Australian Wool Innovation’s financial health ‘as strong as ever’ despite reduced levy rate as volumes soar

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Cally DupeCountryman
Australian wool innovation’s financial health is “as strong” as ever as demand for woollen garments remains steady, COVID-19 lockdowns end and farmers continue to sell more bales of wool.
Camera IconAustralian wool innovation’s financial health is “as strong” as ever as demand for woollen garments remains steady, COVID-19 lockdowns end and farmers continue to sell more bales of wool. Credit: Bob Garnant/Countryman

Australian Wool Innovation’s financial health is “as strong” as ever as demand for woollen garments remains steady, COVID-19 lockdowns end and farmers continue to sell more bales of wool.

AWI director David Webster made the bold statement during a webinar for woolgrowers last Tuesday, just one day before the Eastern Market Indicator closed at 1402c — its highest level since the beginning of February.

Mr Webster attributed what he said was AWI’s sound financial health to a reining in of expenditure during the past two years, allowing AWI to accumulate “very good reserves”.

He said AWI had “pulled back” on planned projects in the western and northern hemisphere as cities went into COVID-19 lockdowns, because it would have been a “complete waste of those funds” to progress while the world was dealing with a global pandemic.

“We had to pull back on projects because of lockdowns… it would have been a waste of funds to spend them and target people who couldn’t go and buy woollen garments due to lockdowns,” he said.

“We are now in a very strong position and we will come out of this globally… we deal in a high-end fibre which was under serious pressure around the world.

Mr Webster said the way demand for wool and prices had “held up” during the COVID-19 disruption of the past two years had left wool bosses “remarkably surprised”.

“It’s been very strong… prices have hovered around where they are now, I think most farmers are getting a stable return,” he said.

“The fact is that our revenue has gone up, largely because of the increase in volume during the past three good seasons.

“That’s given us further income. We’ve been able to sustain any push back and lowering of reserves.

“We are in a strong position to go into an era now where the world will open up, people will come out of COVID-19, and we are in a strong position.”

AWI director Georgia Hack — who joined the board in November and works as the head of marketing for department store behemoth David Jones — said there were three key areas driving wool demand.

“One is the luxury sector, it is continuing to see significant growth and this is a global phenomenon… we are seeing it in Australia and more broadly,” she said.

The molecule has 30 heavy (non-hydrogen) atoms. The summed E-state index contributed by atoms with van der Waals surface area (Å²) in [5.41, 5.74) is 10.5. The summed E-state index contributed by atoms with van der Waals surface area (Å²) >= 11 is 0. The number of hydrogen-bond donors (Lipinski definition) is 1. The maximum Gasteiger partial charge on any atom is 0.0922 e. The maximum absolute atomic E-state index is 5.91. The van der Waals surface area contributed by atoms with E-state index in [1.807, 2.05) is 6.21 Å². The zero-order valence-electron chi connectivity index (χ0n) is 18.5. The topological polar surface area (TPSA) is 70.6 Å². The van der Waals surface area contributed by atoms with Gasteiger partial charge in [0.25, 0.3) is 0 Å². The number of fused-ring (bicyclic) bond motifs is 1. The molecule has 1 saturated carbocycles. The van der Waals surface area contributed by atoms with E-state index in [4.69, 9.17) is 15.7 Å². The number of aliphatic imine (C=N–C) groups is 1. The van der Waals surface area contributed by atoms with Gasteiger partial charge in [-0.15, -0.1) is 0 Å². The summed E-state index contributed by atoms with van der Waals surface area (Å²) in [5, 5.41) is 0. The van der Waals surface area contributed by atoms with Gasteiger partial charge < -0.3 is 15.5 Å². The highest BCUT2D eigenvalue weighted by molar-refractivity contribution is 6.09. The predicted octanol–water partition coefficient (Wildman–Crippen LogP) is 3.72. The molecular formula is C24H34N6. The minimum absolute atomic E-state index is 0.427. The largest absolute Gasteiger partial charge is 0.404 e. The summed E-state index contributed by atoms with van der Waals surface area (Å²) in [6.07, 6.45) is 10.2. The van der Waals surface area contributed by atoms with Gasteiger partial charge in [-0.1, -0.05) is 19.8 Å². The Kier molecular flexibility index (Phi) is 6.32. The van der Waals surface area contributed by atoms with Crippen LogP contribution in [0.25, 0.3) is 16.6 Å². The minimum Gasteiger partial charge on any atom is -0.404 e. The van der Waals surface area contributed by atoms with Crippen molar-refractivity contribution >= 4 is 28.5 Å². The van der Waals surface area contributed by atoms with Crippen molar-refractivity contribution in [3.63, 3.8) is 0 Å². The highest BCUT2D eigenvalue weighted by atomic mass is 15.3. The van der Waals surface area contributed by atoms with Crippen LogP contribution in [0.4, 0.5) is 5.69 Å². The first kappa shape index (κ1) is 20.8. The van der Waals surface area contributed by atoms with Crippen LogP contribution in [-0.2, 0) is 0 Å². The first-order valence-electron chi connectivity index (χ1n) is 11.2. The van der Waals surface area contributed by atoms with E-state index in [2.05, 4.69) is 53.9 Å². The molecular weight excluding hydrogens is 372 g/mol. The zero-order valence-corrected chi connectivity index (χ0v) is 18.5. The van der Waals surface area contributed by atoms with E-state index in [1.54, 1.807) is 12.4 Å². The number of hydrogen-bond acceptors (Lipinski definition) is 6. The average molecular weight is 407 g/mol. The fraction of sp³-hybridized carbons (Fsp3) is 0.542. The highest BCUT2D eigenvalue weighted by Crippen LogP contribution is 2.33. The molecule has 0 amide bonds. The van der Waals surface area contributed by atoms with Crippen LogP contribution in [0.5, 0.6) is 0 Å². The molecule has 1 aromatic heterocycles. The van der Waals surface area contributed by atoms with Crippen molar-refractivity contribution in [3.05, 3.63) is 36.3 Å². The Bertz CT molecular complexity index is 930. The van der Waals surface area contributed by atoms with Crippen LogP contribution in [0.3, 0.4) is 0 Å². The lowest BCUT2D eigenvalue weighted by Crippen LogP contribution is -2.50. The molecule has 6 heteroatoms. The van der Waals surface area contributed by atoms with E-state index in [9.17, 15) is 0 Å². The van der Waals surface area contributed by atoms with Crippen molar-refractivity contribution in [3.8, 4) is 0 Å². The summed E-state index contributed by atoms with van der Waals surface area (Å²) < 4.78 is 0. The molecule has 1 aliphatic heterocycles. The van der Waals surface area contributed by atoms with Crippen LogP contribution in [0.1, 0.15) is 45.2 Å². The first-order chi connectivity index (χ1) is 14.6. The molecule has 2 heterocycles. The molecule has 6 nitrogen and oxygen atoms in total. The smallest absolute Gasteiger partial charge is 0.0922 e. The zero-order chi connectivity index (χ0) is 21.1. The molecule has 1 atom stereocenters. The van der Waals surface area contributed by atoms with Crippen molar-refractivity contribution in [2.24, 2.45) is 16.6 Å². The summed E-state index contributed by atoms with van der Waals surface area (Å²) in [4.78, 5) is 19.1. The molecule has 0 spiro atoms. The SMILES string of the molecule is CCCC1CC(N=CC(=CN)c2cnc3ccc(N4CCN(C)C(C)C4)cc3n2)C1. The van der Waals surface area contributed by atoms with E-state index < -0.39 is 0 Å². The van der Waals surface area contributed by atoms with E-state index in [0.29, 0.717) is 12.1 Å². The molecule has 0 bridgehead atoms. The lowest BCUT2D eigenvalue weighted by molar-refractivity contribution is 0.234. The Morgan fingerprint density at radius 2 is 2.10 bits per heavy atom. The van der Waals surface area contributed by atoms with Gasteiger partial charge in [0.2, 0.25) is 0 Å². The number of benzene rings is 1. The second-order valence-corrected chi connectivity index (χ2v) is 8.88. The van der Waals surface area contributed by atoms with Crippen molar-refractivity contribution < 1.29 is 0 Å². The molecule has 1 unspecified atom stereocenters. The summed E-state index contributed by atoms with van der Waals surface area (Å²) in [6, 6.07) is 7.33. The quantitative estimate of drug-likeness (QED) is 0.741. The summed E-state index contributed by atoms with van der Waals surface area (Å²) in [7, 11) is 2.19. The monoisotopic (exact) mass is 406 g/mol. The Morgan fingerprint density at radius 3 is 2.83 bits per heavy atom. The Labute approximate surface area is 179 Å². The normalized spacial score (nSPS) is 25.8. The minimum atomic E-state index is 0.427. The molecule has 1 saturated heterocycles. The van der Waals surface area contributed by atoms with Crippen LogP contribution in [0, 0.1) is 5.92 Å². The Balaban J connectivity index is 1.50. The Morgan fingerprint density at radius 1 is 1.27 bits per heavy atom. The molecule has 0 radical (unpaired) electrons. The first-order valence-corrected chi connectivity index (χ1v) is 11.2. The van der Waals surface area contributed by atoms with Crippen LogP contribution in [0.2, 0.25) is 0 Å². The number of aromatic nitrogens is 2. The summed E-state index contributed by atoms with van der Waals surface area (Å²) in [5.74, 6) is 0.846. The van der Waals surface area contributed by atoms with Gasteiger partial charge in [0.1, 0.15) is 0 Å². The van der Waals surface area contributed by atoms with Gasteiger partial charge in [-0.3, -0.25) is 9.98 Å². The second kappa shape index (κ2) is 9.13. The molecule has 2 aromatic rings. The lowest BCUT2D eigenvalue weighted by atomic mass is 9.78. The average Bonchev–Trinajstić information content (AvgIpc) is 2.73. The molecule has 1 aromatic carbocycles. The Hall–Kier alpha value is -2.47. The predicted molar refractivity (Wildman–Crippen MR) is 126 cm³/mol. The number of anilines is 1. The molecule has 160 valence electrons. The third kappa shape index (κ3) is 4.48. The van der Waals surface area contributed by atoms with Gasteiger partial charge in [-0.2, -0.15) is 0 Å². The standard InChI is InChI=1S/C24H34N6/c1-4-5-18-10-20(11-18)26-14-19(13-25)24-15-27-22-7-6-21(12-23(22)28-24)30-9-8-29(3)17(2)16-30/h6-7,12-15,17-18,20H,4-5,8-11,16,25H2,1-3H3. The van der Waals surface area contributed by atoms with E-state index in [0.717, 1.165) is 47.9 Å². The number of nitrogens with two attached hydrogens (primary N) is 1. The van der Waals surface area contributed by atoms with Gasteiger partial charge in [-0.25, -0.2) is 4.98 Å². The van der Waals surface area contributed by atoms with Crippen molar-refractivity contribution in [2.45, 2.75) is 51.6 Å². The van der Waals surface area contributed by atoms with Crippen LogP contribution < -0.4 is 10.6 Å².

“Their use of wool is growing and I don’t think that will slow down any time soon.

“The next factor is the eco-conscious consumer… the younger consumer is definitely buying in a different way to the older consumers and that is their perception of value being defined by quality and longevity.

“The last piece is about the innovation of the fibre, particularly in the sportswear sector.

“The innovation of the fibre is a lesson that we have to continue to innovate and find new markets for growth.”

AWI director Don Macdonald said he believed global supply chain issues were still hamstringing prices for middle micron wool, which should be “a couple of hundred cents” higher than where they were now.

“I think the situation with logistics in the pipeline is masking the true recovery of the wool market, we have seen a very good recovery in the (fine) sector and we have anticipated a much stronger recovery in the middle micron wools post-Christmas,” he said.

“That hasn’t happened because buyers, exporters and mills are experiencing lag times in getting wool through the pipeline… anyone waiting on machinery knows this is not just a wool situation, there are hold-ups (everywhere).

“The problem is that exporters are strung right out to their maximum financial limitations.”

Australian woolgrowers in November voted to keep the status quo and pay a 1.5 per cent levy on the sale of their wool for the next three years, ignoring AWI’s pleas for more funding and a 2 per cent levy.

Woolgrowers voted for a 1.5 per cent levy rate for the first time three years ago when they slashed the levy down from 2 per cent for the first time in WoolPoll’s 11 year history.

The reduced levy rate — coupled with drought and the COVID-19 pandemic — meant AWI’s revenue plummeted to its lowest level in its 20-year existence in 2020-21.

Its most recent annual report revealed its revenue was $56.9m in 2020-21, down 18 per cent year-on-year after a 32 per cent drop in 2019-20.

The webinar last Tuesday was the first for the year, with AWI chair Jock Laurie saying he hoped to hold the events every “few months” to improve woolgrowers’ communication with the board.

“We want feedback on how useful they are (the webinars) and how frequently they should be held,” he said.

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